AILEY – Review by Loren King

Director Jamila Wignot blends performance, poetry and social consciousness in her documentary Ailey, about modern dance legend Alvin Ailey. Wignot crafts an impressionistic portrait of the artist and his time that’s reminiscent of the revelatory I Am Not Your Negro, the 2016 film about iconic writer James Baldwin.

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PLAYING WITH SHARKS: THE VALERIE TAYLOR STORY – Review by Loren King

If underwater photographer, filmmaker and conservationist Valerie May Taylor didn’t exist, the movies would have to invent her. Lucky for us she does, and Sally Aitken’s revelatory and fascinating documentary Playing With Sharks: The Valerie Taylor Story gives Taylor, now a spry 85, her well-deserved due.

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REBEL HEARTS – Review by Loren King

Like a more positive, but no less galling, companion to Ryan White’s 2017 Netflix doc series The Keepers, director Pedro Kos’s new documentary Rebel Hearts shows Catholic Church authoritarianism and hypocrisy from the point of view of nuns. The film is a lively and informative look at Los Angeles’s Immaculate Heart of Mary Sisters, an order that ran their own college in Los Feliz outside of diocese rule.

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LES NOTRES – Review by Loren King

Among several recent standout films such as Groomed and Slalom that are about the sexual manipulation and abuse of young girls, director Jeanne Leblanc’s Les Notres (Our Own) distinguishes itself for its seeming “normal” depiction of small town life until it gradually turns dark and uncomfortable.

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THE COUNTY – Review by Loren King

Icelandic filmmaker Grímur Hákonarson’s The County is an evocative portrait of stoic dairy farmer Inga (Arndís Hrönn Egilsdóttir) as she quietly but forcefully challenges the co-operative that, over the years, has lost sight of its original, idealistic purpose. The co-op, under the leadership of Eyjólfur (Sigurður Sigurjónsson), has become an oppressive force to the struggling community of farmers, forcing them to buy products such as fertilizer at high co-op prices and restricting how they sell their hard-earned milk.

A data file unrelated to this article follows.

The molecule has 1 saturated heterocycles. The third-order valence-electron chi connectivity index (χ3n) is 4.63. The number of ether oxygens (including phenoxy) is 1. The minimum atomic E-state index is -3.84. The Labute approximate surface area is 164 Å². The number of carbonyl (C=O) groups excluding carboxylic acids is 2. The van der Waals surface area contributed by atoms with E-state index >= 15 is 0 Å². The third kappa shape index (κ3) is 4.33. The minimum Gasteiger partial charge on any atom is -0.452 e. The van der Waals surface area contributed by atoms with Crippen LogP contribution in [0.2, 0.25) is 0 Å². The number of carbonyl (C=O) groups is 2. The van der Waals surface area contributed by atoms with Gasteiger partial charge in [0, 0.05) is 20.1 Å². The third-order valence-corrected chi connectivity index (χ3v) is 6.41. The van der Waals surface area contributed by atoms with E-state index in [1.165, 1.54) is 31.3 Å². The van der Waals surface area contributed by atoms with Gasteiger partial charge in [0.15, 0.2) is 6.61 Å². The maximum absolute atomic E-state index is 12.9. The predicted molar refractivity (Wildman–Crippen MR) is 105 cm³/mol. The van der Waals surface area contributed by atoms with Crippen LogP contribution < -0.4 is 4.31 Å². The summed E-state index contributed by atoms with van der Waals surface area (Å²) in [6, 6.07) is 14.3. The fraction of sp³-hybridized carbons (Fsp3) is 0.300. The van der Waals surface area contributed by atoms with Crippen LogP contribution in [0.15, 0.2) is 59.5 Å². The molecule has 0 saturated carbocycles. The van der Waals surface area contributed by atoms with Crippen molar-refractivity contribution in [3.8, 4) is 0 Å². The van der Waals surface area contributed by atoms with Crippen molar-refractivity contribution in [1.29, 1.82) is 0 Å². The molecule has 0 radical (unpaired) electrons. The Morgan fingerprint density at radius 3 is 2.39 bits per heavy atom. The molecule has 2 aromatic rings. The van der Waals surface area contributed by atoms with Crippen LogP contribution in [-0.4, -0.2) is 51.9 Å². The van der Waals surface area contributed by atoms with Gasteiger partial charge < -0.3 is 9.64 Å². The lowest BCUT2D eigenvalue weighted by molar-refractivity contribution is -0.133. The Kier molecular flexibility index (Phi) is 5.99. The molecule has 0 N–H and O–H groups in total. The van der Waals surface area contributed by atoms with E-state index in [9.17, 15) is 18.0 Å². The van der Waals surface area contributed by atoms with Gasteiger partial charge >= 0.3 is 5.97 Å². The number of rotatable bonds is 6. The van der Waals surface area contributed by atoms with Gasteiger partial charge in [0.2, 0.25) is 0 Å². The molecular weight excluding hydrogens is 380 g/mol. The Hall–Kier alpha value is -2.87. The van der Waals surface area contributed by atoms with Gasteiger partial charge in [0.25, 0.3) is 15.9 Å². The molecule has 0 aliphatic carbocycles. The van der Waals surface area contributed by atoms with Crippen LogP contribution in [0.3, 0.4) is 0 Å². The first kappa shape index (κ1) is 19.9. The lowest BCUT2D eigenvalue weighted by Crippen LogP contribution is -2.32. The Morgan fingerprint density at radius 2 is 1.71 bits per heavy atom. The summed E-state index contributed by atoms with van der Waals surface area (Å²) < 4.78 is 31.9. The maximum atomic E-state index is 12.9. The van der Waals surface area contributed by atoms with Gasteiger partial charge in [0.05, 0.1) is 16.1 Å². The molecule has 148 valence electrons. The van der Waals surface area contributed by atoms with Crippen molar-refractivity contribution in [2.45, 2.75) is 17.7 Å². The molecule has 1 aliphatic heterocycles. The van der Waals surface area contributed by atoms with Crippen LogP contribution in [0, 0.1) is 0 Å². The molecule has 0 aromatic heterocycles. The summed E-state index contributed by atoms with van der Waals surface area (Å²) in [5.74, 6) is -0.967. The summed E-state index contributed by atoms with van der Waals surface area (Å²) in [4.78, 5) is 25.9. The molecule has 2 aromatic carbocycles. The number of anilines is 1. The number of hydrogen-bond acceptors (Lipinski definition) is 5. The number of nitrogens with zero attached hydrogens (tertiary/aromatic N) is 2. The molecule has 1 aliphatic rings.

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Maria Sødahl on HOPE, Survival and Filmmaking – Loren King interviews

With her stunning drama Hope, Norwegian writer/director Maria Sødahl artfully uses a woman’s cancer diagnosis as the portal though which she examines nothing less than life, loss, marriage and mortality. Hope is deeply personal: Sødahl’s own cancer diagnosis forced her to take a nine-year hiatus from filmmaking after her acclaimed debut, Limbo, set in 1970s Trinidad. About four years ago, as Sødahl found herself ready to write again, her life-altering experience was something she simply could not avoid exploring in a script.

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HOPE – Review by Loren King

It takes remarkable insight and confidence to create a devastating portrait of a marriage inside a film about a woman facing her own mortality. That’s what writer/director Maria Sødahl does with searing Hope, Norway’s entry for this year’s Best International Feature Film Oscar. The film is so specific in its truthfulness that it isn’t a surprise to learn that it’s based on Sødahl’s own experience of a terminal cancer diagnosis that led to a nine-year hiatus from filmmaking. Of course, personal experience doesn’t always translate into art but in this case, it does.

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SLALOM – Review by Loren King

Slalom is one of the best of many recent strong films — Promising Young Woman, The Assistant, Groomed and Athlete A among them — that fit under the #metoo umbrella as they examine young women and girls exploited and harassed by predatory men. With its assured tone and sharp visual style, Slalom is a realistic coming of age film with a contemporary bite. It is a remarkable debut feature from French director and co-writer Charlene Favier that unwinds like a tightly balled fist.

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